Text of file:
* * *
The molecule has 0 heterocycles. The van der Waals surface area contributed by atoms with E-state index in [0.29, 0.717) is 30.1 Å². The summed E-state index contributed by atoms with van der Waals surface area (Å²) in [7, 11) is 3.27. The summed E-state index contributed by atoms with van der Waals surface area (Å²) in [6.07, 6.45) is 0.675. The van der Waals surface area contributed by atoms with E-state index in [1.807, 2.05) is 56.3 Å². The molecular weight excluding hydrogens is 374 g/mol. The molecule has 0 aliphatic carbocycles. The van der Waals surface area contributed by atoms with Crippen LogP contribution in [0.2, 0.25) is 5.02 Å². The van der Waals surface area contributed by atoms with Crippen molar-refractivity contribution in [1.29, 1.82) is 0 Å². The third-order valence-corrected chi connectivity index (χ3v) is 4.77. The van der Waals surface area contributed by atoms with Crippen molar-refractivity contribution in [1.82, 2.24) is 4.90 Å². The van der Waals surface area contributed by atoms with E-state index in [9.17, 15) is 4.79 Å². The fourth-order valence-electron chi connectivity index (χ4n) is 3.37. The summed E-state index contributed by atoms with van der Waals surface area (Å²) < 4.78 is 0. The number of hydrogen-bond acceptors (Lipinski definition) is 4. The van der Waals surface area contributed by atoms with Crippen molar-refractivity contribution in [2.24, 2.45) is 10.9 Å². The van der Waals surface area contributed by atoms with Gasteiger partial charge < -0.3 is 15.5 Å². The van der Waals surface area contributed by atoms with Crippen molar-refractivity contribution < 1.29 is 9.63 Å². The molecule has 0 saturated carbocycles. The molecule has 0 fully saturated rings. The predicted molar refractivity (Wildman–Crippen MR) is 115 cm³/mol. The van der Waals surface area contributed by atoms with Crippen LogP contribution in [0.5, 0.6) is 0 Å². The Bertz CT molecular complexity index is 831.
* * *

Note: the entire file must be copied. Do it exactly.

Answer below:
The molecule has 0 heterocycles. The van der Waals surface area contributed by atoms with E-state index in [0.29, 0.717) is 30.1 Å². The summed E-state index contributed by atoms with van der Waals surface area (Å²) in [7, 11) is 3.27. The summed E-state index contributed by atoms with van der Waals surface area (Å²) in [6.07, 6.45) is 0.675. The van der Waals surface area contributed by atoms with E-state index in [1.807, 2.05) is 56.3 Å². The molecular weight excluding hydrogens is 374 g/mol. The molecule has 0 aliphatic carbocycles. The van der Waals surface area contributed by atoms with Crippen LogP contribution in [0.2, 0.25) is 5.02 Å². The van der Waals surface area contributed by atoms with Crippen molar-refractivity contribution in [1.29, 1.82) is 0 Å². The third-order valence-corrected chi connectivity index (χ3v) is 4.77. The van der Waals surface area contributed by atoms with Crippen molar-refractivity contribution in [1.82, 2.24) is 4.90 Å². The van der Waals surface area contributed by atoms with E-state index in [9.17, 15) is 4.79 Å². The fourth-order valence-electron chi connectivity index (χ4n) is 3.37. The summed E-state index contributed by atoms with van der Waals surface area (Å²) < 4.78 is 0. The number of hydrogen-bond acceptors (Lipinski definition) is 4. The van der Waals surface area contributed by atoms with Crippen molar-refractivity contribution in [2.24, 2.45) is 10.9 Å². The van der Waals surface area contributed by atoms with Gasteiger partial charge < -0.3 is 15.5 Å². The van der Waals surface area contributed by atoms with Crippen molar-refractivity contribution < 1.29 is 9.63 Å². The molecule has 0 saturated carbocycles. The molecule has 0 fully saturated rings. The predicted molar refractivity (Wildman–Crippen MR) is 115 cm³/mol. The van der Waals surface area contributed by atoms with Crippen LogP contribution in [0.5, 0.6) is 0 Å². The Bertz CT molecular complexity index is 831.